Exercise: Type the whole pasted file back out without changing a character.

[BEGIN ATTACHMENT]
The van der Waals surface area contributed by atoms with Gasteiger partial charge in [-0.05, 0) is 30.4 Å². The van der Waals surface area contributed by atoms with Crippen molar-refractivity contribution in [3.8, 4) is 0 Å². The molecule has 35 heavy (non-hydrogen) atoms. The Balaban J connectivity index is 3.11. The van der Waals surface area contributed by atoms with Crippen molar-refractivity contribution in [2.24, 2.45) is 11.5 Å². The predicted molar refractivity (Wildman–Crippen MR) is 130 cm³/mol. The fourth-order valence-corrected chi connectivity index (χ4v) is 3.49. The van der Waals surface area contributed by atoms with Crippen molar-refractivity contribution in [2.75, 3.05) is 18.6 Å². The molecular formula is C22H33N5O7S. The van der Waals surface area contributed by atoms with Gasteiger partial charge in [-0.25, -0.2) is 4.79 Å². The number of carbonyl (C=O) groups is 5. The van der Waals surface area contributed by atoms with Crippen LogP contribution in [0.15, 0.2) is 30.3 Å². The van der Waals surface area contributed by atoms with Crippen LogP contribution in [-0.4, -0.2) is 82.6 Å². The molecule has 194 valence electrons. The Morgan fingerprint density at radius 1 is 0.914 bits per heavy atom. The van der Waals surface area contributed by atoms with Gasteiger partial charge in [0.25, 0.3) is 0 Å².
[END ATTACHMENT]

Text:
The van der Waals surface area contributed by atoms with Gasteiger partial charge in [-0.05, 0) is 30.4 Å². The van der Waals surface area contributed by atoms with Crippen molar-refractivity contribution in [3.8, 4) is 0 Å². The molecule has 35 heavy (non-hydrogen) atoms. The Balaban J connectivity index is 3.11. The van der Waals surface area contributed by atoms with Crippen molar-refractivity contribution in [2.24, 2.45) is 11.5 Å². The predicted molar refractivity (Wildman–Crippen MR) is 130 cm³/mol. The fourth-order valence-corrected chi connectivity index (χ4v) is 3.49. The van der Waals surface area contributed by atoms with Crippen molar-refractivity contribution in [2.75, 3.05) is 18.6 Å². The molecular formula is C22H33N5O7S. The van der Waals surface area contributed by atoms with Gasteiger partial charge in [-0.25, -0.2) is 4.79 Å². The number of carbonyl (C=O) groups is 5. The van der Waals surface area contributed by atoms with Crippen LogP contribution in [0.15, 0.2) is 30.3 Å². The van der Waals surface area contributed by atoms with Crippen LogP contribution in [-0.4, -0.2) is 82.6 Å². The molecule has 194 valence electrons. The Morgan fingerprint density at radius 1 is 0.914 bits per heavy atom. The van der Waals surface area contributed by atoms with Gasteiger partial charge in [0.25, 0.3) is 0 Å².